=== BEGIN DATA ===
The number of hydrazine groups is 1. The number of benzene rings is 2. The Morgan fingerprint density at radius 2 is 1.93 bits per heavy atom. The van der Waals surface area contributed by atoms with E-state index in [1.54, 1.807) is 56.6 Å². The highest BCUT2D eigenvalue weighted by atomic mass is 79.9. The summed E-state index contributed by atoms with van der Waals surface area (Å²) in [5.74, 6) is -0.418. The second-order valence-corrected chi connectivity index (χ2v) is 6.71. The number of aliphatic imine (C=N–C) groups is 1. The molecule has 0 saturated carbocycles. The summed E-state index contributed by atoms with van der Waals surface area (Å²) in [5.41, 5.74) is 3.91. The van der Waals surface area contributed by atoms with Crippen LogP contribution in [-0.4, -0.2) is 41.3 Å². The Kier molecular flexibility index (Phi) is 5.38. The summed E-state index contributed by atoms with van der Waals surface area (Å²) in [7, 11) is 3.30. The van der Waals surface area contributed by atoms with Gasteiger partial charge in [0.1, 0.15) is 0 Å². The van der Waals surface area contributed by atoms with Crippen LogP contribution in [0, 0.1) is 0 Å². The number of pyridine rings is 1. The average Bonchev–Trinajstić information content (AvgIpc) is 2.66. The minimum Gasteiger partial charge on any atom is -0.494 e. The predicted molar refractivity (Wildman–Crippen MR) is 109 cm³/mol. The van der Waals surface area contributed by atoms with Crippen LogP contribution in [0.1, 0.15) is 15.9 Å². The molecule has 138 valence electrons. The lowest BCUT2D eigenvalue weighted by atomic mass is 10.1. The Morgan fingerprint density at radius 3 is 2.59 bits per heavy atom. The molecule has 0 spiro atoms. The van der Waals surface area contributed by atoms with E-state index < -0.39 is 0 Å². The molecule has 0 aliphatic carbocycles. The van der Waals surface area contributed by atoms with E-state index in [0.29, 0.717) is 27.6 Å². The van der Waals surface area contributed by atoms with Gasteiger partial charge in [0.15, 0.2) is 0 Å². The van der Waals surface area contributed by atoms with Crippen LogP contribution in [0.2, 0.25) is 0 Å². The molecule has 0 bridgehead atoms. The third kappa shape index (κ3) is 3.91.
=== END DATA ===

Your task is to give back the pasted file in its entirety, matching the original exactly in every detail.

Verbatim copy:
The number of hydrazine groups is 1. The number of benzene rings is 2. The Morgan fingerprint density at radius 2 is 1.93 bits per heavy atom. The van der Waals surface area contributed by atoms with E-state index in [1.54, 1.807) is 56.6 Å². The highest BCUT2D eigenvalue weighted by atomic mass is 79.9. The summed E-state index contributed by atoms with van der Waals surface area (Å²) in [5.74, 6) is -0.418. The second-order valence-corrected chi connectivity index (χ2v) is 6.71. The number of aliphatic imine (C=N–C) groups is 1. The molecule has 0 saturated carbocycles. The summed E-state index contributed by atoms with van der Waals surface area (Å²) in [5.41, 5.74) is 3.91. The van der Waals surface area contributed by atoms with Crippen LogP contribution in [-0.4, -0.2) is 41.3 Å². The Kier molecular flexibility index (Phi) is 5.38. The summed E-state index contributed by atoms with van der Waals surface area (Å²) in [7, 11) is 3.30. The van der Waals surface area contributed by atoms with Gasteiger partial charge in [0.1, 0.15) is 0 Å². The van der Waals surface area contributed by atoms with Crippen LogP contribution in [0, 0.1) is 0 Å². The number of pyridine rings is 1. The average Bonchev–Trinajstić information content (AvgIpc) is 2.66. The minimum Gasteiger partial charge on any atom is -0.494 e. The predicted molar refractivity (Wildman–Crippen MR) is 109 cm³/mol. The van der Waals surface area contributed by atoms with Crippen LogP contribution in [0.1, 0.15) is 15.9 Å². The molecule has 138 valence electrons. The lowest BCUT2D eigenvalue weighted by atomic mass is 10.1. The Morgan fingerprint density at radius 3 is 2.59 bits per heavy atom. The molecule has 0 spiro atoms. The van der Waals surface area contributed by atoms with E-state index < -0.39 is 0 Å². The molecule has 0 aliphatic carbocycles. The van der Waals surface area contributed by atoms with E-state index in [0.29, 0.717) is 27.6 Å². The van der Waals surface area contributed by atoms with Gasteiger partial charge in [0.15, 0.2) is 0 Å². The van der Waals surface area contributed by atoms with Crippen LogP contribution in [0.2, 0.25) is 0 Å². The molecule has 0 bridgehead atoms. The third kappa shape index (κ3) is 3.91.